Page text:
More than ninety percent of convictions are made because of plea bargains. Is it really justice? Sometimes yes and other times no. One of the fuels pushing a plea bargain is money. Every time a defendant and prosecutor make a deal the state saves millions of dollars by dismissing a trial. Crowded courts, overworked prosecutors and the pressure to push cases through quickly contribute to plea bargains. Plea bargains assure convictions while trials do not. A family may voice their opinion about a plea bargain but the decision to follow though with one isn’t theirs. Many times making a deal isn’t what the family wants and the negotiated time served isn’t nearly enough for the crime committed.
What kind of bargaining is considered? When the defendant agrees to plead guilty or no contest a sentence reduction might be on the table. I think of the horrific murder in Mount Vernon Ohio. http://www.cnn.com/2011/CRIME/01/06/ohio.family.sentence/ Matthew Hoffman accepted the deal from the prosecutor. He would get life in prison instead of the death penalty, no chance for parole, and would tell law enforcement where the bodies of Tina Herrmann, 32, son Kody, 11, and friend Stephanie Sprang, 41 were. Hoffman also kidnapped and rapped Kody’s 13-year-old sister. She was found four days later bound and gagged in Hoffman’s basement. Obviously he deserved to die for what he’d done but finding the remains for the families was important. Some think the death penalty is the easy way out.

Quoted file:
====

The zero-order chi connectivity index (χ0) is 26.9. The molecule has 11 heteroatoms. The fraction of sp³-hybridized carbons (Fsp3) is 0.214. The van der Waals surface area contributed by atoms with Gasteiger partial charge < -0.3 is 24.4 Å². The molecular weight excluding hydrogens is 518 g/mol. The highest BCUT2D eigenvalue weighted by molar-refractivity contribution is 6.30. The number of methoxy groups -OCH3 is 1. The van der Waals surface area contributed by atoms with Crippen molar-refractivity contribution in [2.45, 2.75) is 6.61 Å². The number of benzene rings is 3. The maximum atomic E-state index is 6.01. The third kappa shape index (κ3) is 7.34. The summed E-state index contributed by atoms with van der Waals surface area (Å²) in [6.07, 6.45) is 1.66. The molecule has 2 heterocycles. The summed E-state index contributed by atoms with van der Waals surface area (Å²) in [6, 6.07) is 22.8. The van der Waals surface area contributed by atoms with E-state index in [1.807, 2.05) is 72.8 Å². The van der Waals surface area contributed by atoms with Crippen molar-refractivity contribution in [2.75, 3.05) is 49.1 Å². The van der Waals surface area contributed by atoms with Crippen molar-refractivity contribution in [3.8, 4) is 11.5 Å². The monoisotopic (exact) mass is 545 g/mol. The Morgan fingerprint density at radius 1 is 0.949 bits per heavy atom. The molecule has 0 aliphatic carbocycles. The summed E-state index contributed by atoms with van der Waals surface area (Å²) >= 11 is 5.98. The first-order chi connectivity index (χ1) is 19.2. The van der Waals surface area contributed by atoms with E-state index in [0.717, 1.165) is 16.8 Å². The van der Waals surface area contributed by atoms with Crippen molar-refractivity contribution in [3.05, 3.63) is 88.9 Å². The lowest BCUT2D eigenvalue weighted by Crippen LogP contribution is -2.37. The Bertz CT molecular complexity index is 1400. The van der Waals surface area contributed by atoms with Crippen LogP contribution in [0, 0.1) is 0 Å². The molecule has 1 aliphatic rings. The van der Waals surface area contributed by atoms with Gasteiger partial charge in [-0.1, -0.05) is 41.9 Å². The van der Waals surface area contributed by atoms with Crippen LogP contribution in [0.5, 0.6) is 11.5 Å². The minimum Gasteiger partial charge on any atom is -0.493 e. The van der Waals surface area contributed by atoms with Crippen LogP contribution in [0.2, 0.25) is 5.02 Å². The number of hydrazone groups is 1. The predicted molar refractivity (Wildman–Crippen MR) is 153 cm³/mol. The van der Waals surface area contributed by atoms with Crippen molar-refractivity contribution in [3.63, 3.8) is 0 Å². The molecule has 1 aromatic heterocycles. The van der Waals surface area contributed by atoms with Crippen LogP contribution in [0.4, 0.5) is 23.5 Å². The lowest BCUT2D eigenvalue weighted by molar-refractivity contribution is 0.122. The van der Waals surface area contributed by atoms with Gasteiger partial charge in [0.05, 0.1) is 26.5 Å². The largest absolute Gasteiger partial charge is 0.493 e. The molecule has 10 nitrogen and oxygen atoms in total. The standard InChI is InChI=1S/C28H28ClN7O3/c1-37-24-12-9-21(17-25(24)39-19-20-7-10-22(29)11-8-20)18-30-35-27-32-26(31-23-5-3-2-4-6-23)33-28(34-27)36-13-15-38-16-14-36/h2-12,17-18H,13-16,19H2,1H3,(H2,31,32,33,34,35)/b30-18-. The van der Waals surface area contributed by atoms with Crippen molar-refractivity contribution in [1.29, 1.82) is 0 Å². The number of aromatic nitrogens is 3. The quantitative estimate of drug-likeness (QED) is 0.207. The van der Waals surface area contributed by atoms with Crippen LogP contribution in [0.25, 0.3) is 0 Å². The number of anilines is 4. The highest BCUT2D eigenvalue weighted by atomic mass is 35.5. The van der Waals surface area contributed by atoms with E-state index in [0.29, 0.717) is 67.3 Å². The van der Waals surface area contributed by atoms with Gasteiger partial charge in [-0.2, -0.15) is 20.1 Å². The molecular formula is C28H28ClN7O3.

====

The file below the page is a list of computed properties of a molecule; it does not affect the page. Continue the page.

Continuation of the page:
Charge bargaining drops charges or reduces a charge to a less serious offense or agreement in exchange for a plea by the defendant. It saves the state from investing in a lengthy trial costing thousands of dollars. Cases like the recent one in New Hampshire against the Rockingham County Attorney Jim Reams. Allegations of sexual harassment, pregnancy discrimination and improper use of funds fueled the investigation.Reams just stepped down from office. http://www.wmur.com/news/reams-leaving-office-amid-investigation/26535126#!01yKg
Brave women came forward to stand up against this powerful man. I’m not sure making a deal with him is true justice. Reams will receive 42,000, the rest of his salary for the year. He claims to have retired. Sounds like a man on a power trip wanting to have the last word.
My concern is in the 15 years of his career how many other women have experienced sexual harassment and pregnancy discrimination? What amount of funds has he truly misused? And the kicker is how many investigations have been compromised? Cases like Wendy Towles might need to be reopened. Because of Reams actions families will wonder if their case was investigated properly. I know Beth and Dawn, Wendy Towle’s sisters do. http://www.seacoastonline.com/articles/20110520-NEWS-105200397